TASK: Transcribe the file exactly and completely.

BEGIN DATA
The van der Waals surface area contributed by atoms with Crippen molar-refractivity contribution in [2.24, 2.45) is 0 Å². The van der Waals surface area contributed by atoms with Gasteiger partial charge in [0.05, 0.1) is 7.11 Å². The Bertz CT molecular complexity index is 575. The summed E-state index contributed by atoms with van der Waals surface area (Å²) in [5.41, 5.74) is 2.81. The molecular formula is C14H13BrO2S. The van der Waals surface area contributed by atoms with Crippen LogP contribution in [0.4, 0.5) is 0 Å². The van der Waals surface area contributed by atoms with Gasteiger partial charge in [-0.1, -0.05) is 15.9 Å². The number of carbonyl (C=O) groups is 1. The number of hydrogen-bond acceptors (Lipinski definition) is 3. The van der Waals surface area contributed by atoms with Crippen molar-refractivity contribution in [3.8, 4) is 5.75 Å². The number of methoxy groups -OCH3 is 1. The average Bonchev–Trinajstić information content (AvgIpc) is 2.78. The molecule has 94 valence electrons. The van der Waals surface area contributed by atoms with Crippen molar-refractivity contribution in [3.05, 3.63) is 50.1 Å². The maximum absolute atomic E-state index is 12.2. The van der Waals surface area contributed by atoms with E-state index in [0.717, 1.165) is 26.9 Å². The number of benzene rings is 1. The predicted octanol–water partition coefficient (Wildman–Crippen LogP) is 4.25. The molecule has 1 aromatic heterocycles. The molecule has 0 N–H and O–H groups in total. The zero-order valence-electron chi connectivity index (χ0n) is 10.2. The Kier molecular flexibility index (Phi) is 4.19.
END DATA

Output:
The van der Waals surface area contributed by atoms with Crippen molar-refractivity contribution in [2.24, 2.45) is 0 Å². The van der Waals surface area contributed by atoms with Gasteiger partial charge in [0.05, 0.1) is 7.11 Å². The Bertz CT molecular complexity index is 575. The summed E-state index contributed by atoms with van der Waals surface area (Å²) in [5.41, 5.74) is 2.81. The molecular formula is C14H13BrO2S. The van der Waals surface area contributed by atoms with Crippen LogP contribution in [0.4, 0.5) is 0 Å². The van der Waals surface area contributed by atoms with Gasteiger partial charge in [-0.1, -0.05) is 15.9 Å². The number of carbonyl (C=O) groups is 1. The number of hydrogen-bond acceptors (Lipinski definition) is 3. The van der Waals surface area contributed by atoms with Crippen molar-refractivity contribution in [3.8, 4) is 5.75 Å². The number of methoxy groups -OCH3 is 1. The average Bonchev–Trinajstić information content (AvgIpc) is 2.78. The molecule has 94 valence electrons. The van der Waals surface area contributed by atoms with Crippen molar-refractivity contribution in [3.05, 3.63) is 50.1 Å². The maximum absolute atomic E-state index is 12.2. The van der Waals surface area contributed by atoms with E-state index in [0.717, 1.165) is 26.9 Å². The number of benzene rings is 1. The predicted octanol–water partition coefficient (Wildman–Crippen LogP) is 4.25. The molecule has 1 aromatic heterocycles. The molecule has 0 N–H and O–H groups in total. The zero-order valence-electron chi connectivity index (χ0n) is 10.2. The Kier molecular flexibility index (Phi) is 4.19.